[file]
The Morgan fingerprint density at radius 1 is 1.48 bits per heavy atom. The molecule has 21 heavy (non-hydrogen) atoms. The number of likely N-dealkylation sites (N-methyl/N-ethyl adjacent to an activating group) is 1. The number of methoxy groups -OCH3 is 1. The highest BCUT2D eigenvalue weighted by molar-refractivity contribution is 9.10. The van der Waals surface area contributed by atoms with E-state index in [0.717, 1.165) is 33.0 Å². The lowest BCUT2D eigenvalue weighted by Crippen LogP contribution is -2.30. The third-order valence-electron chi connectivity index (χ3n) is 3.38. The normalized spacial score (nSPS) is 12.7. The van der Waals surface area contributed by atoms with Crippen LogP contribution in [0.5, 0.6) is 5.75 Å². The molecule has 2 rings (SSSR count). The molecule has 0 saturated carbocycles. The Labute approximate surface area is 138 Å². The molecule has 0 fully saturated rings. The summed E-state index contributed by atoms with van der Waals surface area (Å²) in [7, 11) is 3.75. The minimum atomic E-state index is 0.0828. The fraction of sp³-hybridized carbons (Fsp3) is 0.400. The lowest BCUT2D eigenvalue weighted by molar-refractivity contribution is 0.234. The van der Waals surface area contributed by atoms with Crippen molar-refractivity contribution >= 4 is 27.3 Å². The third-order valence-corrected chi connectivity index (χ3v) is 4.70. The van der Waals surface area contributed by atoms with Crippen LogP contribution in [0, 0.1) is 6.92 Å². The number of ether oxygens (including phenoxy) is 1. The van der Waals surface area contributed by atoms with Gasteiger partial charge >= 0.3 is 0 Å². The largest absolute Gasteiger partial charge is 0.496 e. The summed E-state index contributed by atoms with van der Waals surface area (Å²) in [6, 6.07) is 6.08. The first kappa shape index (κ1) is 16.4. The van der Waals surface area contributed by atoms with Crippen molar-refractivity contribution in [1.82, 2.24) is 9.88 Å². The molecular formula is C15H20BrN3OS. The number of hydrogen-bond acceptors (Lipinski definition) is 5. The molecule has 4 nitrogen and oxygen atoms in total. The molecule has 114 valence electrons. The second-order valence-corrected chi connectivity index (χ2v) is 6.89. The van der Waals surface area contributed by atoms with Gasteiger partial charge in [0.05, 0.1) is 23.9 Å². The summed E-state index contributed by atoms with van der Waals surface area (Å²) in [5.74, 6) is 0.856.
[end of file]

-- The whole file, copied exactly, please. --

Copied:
The Morgan fingerprint density at radius 1 is 1.48 bits per heavy atom. The molecule has 21 heavy (non-hydrogen) atoms. The number of likely N-dealkylation sites (N-methyl/N-ethyl adjacent to an activating group) is 1. The number of methoxy groups -OCH3 is 1. The highest BCUT2D eigenvalue weighted by molar-refractivity contribution is 9.10. The van der Waals surface area contributed by atoms with E-state index in [0.717, 1.165) is 33.0 Å². The lowest BCUT2D eigenvalue weighted by Crippen LogP contribution is -2.30. The third-order valence-electron chi connectivity index (χ3n) is 3.38. The normalized spacial score (nSPS) is 12.7. The van der Waals surface area contributed by atoms with Crippen LogP contribution in [0.5, 0.6) is 5.75 Å². The molecule has 2 rings (SSSR count). The molecule has 0 saturated carbocycles. The Labute approximate surface area is 138 Å². The molecule has 0 fully saturated rings. The summed E-state index contributed by atoms with van der Waals surface area (Å²) in [7, 11) is 3.75. The minimum atomic E-state index is 0.0828. The fraction of sp³-hybridized carbons (Fsp3) is 0.400. The lowest BCUT2D eigenvalue weighted by molar-refractivity contribution is 0.234. The van der Waals surface area contributed by atoms with Crippen molar-refractivity contribution >= 4 is 27.3 Å². The third-order valence-corrected chi connectivity index (χ3v) is 4.70. The van der Waals surface area contributed by atoms with Crippen LogP contribution in [0, 0.1) is 6.92 Å². The number of ether oxygens (including phenoxy) is 1. The van der Waals surface area contributed by atoms with Gasteiger partial charge >= 0.3 is 0 Å². The largest absolute Gasteiger partial charge is 0.496 e. The summed E-state index contributed by atoms with van der Waals surface area (Å²) in [6, 6.07) is 6.08. The first kappa shape index (κ1) is 16.4. The van der Waals surface area contributed by atoms with Crippen molar-refractivity contribution in [1.82, 2.24) is 9.88 Å². The molecular formula is C15H20BrN3OS. The number of hydrogen-bond acceptors (Lipinski definition) is 5. The molecule has 4 nitrogen and oxygen atoms in total. The molecule has 114 valence electrons. The second-order valence-corrected chi connectivity index (χ2v) is 6.89. The van der Waals surface area contributed by atoms with Gasteiger partial charge in [0.05, 0.1) is 23.9 Å². The summed E-state index contributed by atoms with van der Waals surface area (Å²) in [5.74, 6) is 0.856.